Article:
This event was held again at Oxford Sailing Club, Farmoor, where full use was made of the excellent new club house extension. Light winds on Saturday denied any racing so all sailing action was confined to an intensely busy and windier Sunday. The eventual winners were Magdalen College School, Oxford, in the Youth (under 19) category sailing in Fireflies, and Not the Spinnaker Team in the Juniors (under 16) category sailing in Fevas. One novelty this year was the provision of a commentary by the Wilson Trophy team from West Kirby which greatly added to the excitement and interest for the large contingent of spectators.
MAY 2012 - RYA ERIC TWINAME CHAMPIONSHIP held on Rutland Water
The RYA South Zone have been crowned 2012 RYA Eric Twiname champions today as their sailors reigned victorious at Rutland Water over the weekend of 12 & 13 May as the 'Battle of the Zones' came to a thrilling finish. Some 325 sailors in 285 boats representing the nine RYA Zone and Home Countries took to the water in an attempt to wrestle the coveted Eric Twiname Shield from the grasp of 2011 event winners the RYA West Zone - and with dominant performances across all fleets the South Zone walk away proud winners.
CHANGE OF CHARITABLE TRUST TITLE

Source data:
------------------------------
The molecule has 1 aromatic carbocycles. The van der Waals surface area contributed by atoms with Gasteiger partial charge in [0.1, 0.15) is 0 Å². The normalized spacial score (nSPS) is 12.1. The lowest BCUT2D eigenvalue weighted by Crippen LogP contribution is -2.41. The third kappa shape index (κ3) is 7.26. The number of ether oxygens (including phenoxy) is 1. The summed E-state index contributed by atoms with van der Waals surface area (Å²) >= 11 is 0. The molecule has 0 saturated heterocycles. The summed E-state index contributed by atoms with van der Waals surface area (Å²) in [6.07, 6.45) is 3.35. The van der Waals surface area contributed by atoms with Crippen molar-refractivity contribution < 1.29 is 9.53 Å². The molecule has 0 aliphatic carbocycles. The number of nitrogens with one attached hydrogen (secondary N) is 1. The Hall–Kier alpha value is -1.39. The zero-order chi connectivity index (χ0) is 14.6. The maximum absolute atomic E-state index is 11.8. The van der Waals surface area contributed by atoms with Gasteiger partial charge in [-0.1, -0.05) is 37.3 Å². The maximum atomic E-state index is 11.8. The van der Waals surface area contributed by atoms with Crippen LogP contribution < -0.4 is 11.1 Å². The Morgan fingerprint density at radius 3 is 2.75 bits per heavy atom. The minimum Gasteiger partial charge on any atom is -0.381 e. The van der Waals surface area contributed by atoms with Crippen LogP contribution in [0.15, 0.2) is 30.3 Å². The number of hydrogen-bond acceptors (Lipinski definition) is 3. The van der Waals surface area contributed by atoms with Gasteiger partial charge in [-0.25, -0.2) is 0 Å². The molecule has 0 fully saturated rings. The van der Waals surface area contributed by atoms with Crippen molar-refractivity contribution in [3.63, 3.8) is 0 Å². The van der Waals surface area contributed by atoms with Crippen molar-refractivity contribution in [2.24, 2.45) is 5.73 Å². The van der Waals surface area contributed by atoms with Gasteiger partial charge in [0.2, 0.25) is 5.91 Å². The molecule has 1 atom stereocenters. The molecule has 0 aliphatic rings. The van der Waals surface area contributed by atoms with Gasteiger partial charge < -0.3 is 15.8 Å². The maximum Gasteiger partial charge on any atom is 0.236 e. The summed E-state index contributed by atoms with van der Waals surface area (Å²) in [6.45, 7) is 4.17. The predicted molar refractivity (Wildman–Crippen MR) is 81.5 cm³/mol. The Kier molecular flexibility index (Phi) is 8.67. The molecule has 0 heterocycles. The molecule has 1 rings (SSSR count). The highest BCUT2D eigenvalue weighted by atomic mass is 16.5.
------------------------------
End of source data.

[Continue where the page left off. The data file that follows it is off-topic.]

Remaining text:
In October 2010 the Trust’s name was shortened by the omission of the word ‘Memorial’ so that it now more simply reads "The Eric Twiname Trust". This amendment was instigated after consultation with and acceptance by the Charity Commission, and their Central Register now reflects this update.
FIREFLY NO.1 - 'FE'
This historic dinghy has been on loan to, and displayed by, the National Maritime Museum Cornwall for a number of years now. In October 2010 the owners, Graham Henderson, Max Evans, Vivien Wilson and David White, agreed to transfer ownership in perpetuity to the Museum with the proviso that a donation be given by the Museum to The Eric Twiname Trust in lieu of any specific sale charge. The trustees are indebted to Fe's previous owners and to the Museum for their very kind generosity and are proud to be associated with this remarkable dinghy which occupies such an important part in the history of dinghy design development.